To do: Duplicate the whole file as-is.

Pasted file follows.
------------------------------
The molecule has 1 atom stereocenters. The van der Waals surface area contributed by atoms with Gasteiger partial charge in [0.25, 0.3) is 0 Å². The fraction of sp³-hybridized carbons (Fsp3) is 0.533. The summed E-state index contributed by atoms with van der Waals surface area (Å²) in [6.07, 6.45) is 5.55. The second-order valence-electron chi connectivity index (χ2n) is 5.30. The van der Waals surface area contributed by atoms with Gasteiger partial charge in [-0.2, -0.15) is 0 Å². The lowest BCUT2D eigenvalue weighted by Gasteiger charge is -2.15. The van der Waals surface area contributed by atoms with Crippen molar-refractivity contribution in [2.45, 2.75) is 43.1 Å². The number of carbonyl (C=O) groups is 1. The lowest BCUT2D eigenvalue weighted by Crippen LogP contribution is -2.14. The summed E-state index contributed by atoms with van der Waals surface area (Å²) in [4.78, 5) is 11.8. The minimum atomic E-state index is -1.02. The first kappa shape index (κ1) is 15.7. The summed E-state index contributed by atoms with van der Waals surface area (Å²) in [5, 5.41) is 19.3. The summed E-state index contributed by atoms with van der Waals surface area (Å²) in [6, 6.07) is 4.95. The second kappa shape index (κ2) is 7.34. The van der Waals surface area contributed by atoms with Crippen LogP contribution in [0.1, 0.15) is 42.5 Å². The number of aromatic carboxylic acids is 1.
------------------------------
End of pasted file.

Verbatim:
The molecule has 1 atom stereocenters. The van der Waals surface area contributed by atoms with Gasteiger partial charge in [0.25, 0.3) is 0 Å². The fraction of sp³-hybridized carbons (Fsp3) is 0.533. The summed E-state index contributed by atoms with van der Waals surface area (Å²) in [6.07, 6.45) is 5.55. The second-order valence-electron chi connectivity index (χ2n) is 5.30. The van der Waals surface area contributed by atoms with Gasteiger partial charge in [-0.2, -0.15) is 0 Å². The lowest BCUT2D eigenvalue weighted by Gasteiger charge is -2.15. The van der Waals surface area contributed by atoms with Crippen molar-refractivity contribution in [2.45, 2.75) is 43.1 Å². The number of carbonyl (C=O) groups is 1. The lowest BCUT2D eigenvalue weighted by Crippen LogP contribution is -2.14. The summed E-state index contributed by atoms with van der Waals surface area (Å²) in [4.78, 5) is 11.8. The minimum atomic E-state index is -1.02. The first kappa shape index (κ1) is 15.7. The summed E-state index contributed by atoms with van der Waals surface area (Å²) in [5, 5.41) is 19.3. The summed E-state index contributed by atoms with van der Waals surface area (Å²) in [6, 6.07) is 4.95. The second kappa shape index (κ2) is 7.34. The van der Waals surface area contributed by atoms with Crippen LogP contribution in [0.1, 0.15) is 42.5 Å². The number of aromatic carboxylic acids is 1.